Ọ̀ṣun is a prominent river deity of the Yorùbá people. Although the Ọ̀ṣun river is located in Nigeria, she has become known world wide due to the transatlantic slave trade. There are also many other significant river deities recognized throughout Yorùbá land.
The first part of the song is speaking about the power of the river and of the deity Ọ̀ṣun.
It says that even though water doesn't have arms or legs it can carry away/remove any obstacles. There are also other Yorùbá folk songs and proverbs that speak about the power of water.
Let's look at two Yorùbá proverbs that speak to this idea:
Iná tó ńlérí omi á kù sọnù.
The fire that challenges water will die off.
Omí wọ́ yanrìn gbẹrẹrẹ, bẹ́ẹ̀ni omi ò lọ́wọ́, omi ò lẹ́sẹ̀.
Water drags the sand about, and yet water lacks hands and lacks legs
In the second portion of this song we then ask the river/Ọ̀ṣun to use that same power to carry away all of our troubles and protect us. In the last song, we recognized a similar power that the river possesses in the line about God (divine powers) "troubling" the water. We also asked for this power to protect us from being caught and taken back to the horrors of slavery.
Some will say these connections are vague but again I believe our ancestors created songs and gravitated toward biblical themes that spoke to the cultural ideas they already held dear; in this case giving reverence to the spirit of the river.
Me (Adetayo) sitting at the Ọ̀ṣun river, Nigeria
Hundreds gather at the river Ọ̀ṣun during the annual Osun-Osogbo festival
Next we will analyze a song for the Akan deity Asuo Gyebi:
Akan folk song for Asuo Gyebi
Asuo e yɛfrɛ me asuo o
River, they call me river
Asuo gyebi e yɛfrɛ me asuo
River gyebi, they call me river
Wɔhwɛ me a, yɛfrɛ me asuo
If they look at me, they call me river
Wɔnhwɛ me a, yɛfrɛ me asuo
If they don't look at me, they call me river
This song speaks about Asuo Gyebi, an Akan (Ghana) river deity. River deities are very prominent in traditional Akan spiritual practice and in general rivers are seen as sacred. There are countless other Akan songs and proverbs that illustrate the river's importance in detail.
This song is saying that Asuo Gyebi and other river spirits will always be there as a source of protection and healing.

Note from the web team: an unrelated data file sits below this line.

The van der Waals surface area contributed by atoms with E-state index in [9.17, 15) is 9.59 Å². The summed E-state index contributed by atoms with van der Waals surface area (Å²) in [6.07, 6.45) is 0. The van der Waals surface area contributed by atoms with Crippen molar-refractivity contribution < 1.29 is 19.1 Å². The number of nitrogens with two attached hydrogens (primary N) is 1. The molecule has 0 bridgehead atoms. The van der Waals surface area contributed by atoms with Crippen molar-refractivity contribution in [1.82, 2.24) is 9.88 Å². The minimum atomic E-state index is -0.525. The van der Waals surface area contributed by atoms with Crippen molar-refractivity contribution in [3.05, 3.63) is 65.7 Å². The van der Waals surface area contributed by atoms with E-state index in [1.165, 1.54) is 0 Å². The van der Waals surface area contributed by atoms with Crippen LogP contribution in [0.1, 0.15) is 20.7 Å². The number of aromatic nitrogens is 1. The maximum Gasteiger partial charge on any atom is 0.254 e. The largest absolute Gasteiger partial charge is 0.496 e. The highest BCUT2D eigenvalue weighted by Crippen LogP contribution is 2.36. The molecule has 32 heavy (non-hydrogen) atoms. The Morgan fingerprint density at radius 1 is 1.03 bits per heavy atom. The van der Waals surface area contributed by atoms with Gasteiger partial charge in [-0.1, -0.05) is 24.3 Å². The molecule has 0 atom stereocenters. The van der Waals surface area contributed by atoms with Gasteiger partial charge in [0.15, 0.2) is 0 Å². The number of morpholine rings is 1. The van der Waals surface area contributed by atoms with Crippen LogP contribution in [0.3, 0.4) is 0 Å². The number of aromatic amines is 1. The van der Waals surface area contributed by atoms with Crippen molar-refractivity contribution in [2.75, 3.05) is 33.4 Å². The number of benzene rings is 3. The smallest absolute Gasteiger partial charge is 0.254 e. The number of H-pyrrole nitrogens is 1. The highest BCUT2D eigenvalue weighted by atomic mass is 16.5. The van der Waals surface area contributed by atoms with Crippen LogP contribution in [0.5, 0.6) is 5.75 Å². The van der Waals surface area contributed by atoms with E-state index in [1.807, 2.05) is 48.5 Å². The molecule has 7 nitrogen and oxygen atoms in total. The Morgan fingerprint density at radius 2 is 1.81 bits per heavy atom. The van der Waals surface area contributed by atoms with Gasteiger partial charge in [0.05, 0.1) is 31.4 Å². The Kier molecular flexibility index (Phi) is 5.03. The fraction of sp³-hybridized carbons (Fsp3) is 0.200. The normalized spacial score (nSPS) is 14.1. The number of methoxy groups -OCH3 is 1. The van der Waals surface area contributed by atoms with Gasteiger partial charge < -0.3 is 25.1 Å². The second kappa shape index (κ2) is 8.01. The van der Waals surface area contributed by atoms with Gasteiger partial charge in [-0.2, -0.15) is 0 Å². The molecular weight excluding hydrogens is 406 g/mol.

The ancient rivers are there even when we refuse to acknowledge them.
There is a popular riddle which also illustrates the reverence Akan culture gives to its rivers and it begins with the question:
Asuo twa ɔkwan, ɔkwan twa asuo, ɔpanin ne hwan?
The road crosses the river, the river crosses the road, which is eldest?
If we skip to end of the riddle the question is answered as such:
Asuo no firi tete.
The river (is) from ancient.
Asuo no firi Odomankoma ɔbɔadeɛ
The river(is) from Odomankoma (God), the one who created all things.
This riddle is saying that the river is a divine creation and that well before man created the road or anything else the river was already present.
Boys playing in the Tano river which runs across large portions of Ghana and is recognized for its spiritual significance by many cultures
I want to parallel this with how African Americans viewed/interacted with the river during and after enslavement.
In the folk song, Wade in the water, we can clearly see how the river is viewed as a source of protection, refuge and solace.
In some locales crossing the river literally meant you made it to freedom.
Also if we look at the lyrics of other river related African American folks songs and religious rituals we can see that symbolically the river represents an escape from the harshness of slavery and continued oppression.
This is not arbitrary.
Having come from societies and cultures that revered their rivers, enslaved Africans clung to and passed on these ideals and values to their children.
If we treat enslavement as the beginning of the African American experience then our understanding of African American spiritual practices, musical traditions etc. will remain myopic and shallow.
Owomoyela, Oyekan. Yoruba Proverbs. University of Nebraska Press, 2005.